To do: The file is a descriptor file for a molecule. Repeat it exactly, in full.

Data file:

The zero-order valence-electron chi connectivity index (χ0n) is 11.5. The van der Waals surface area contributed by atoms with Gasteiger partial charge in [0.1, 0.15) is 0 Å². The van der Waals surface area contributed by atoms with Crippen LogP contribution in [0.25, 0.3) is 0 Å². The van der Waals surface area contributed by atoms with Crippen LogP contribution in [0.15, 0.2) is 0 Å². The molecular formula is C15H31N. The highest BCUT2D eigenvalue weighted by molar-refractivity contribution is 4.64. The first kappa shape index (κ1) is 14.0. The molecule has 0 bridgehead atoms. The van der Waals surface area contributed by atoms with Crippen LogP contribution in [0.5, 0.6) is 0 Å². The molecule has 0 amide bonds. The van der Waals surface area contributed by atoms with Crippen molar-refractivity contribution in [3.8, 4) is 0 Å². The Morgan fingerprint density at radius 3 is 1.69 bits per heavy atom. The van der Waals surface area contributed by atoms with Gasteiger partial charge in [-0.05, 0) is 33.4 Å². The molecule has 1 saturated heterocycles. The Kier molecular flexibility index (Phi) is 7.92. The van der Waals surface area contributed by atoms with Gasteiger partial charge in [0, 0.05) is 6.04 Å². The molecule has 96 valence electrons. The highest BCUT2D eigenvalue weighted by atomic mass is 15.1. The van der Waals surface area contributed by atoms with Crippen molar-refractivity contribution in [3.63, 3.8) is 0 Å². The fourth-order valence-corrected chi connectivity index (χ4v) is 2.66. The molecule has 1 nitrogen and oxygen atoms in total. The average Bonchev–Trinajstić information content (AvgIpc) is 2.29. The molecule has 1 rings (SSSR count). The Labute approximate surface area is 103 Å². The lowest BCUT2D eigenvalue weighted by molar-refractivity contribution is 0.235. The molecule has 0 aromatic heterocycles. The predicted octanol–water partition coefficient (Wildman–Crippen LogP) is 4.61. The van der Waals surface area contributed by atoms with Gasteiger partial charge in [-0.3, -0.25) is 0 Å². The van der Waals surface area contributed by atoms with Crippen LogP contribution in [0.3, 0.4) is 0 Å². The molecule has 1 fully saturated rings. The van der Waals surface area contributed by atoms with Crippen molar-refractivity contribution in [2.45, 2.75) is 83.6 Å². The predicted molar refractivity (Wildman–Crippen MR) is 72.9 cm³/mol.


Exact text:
The zero-order valence-electron chi connectivity index (χ0n) is 11.5. The van der Waals surface area contributed by atoms with Gasteiger partial charge in [0.1, 0.15) is 0 Å². The van der Waals surface area contributed by atoms with Crippen LogP contribution in [0.25, 0.3) is 0 Å². The van der Waals surface area contributed by atoms with Crippen LogP contribution in [0.15, 0.2) is 0 Å². The molecular formula is C15H31N. The highest BCUT2D eigenvalue weighted by molar-refractivity contribution is 4.64. The first kappa shape index (κ1) is 14.0. The molecule has 0 bridgehead atoms. The van der Waals surface area contributed by atoms with Crippen LogP contribution in [0.5, 0.6) is 0 Å². The molecule has 0 amide bonds. The van der Waals surface area contributed by atoms with Crippen molar-refractivity contribution in [3.8, 4) is 0 Å². The Morgan fingerprint density at radius 3 is 1.69 bits per heavy atom. The van der Waals surface area contributed by atoms with Gasteiger partial charge in [-0.05, 0) is 33.4 Å². The molecule has 1 saturated heterocycles. The Kier molecular flexibility index (Phi) is 7.92. The van der Waals surface area contributed by atoms with Gasteiger partial charge in [0, 0.05) is 6.04 Å². The molecule has 96 valence electrons. The highest BCUT2D eigenvalue weighted by atomic mass is 15.1. The van der Waals surface area contributed by atoms with Crippen molar-refractivity contribution in [3.63, 3.8) is 0 Å². The fourth-order valence-corrected chi connectivity index (χ4v) is 2.66. The molecule has 1 nitrogen and oxygen atoms in total. The average Bonchev–Trinajstić information content (AvgIpc) is 2.29. The molecule has 1 rings (SSSR count). The Labute approximate surface area is 103 Å². The lowest BCUT2D eigenvalue weighted by molar-refractivity contribution is 0.235. The molecule has 0 aromatic heterocycles. The predicted octanol–water partition coefficient (Wildman–Crippen LogP) is 4.61. The van der Waals surface area contributed by atoms with Gasteiger partial charge in [-0.3, -0.25) is 0 Å². The van der Waals surface area contributed by atoms with Crippen LogP contribution in [0.3, 0.4) is 0 Å². The molecule has 1 fully saturated rings. The van der Waals surface area contributed by atoms with Crippen molar-refractivity contribution in [2.45, 2.75) is 83.6 Å². The predicted molar refractivity (Wildman–Crippen MR) is 72.9 cm³/mol.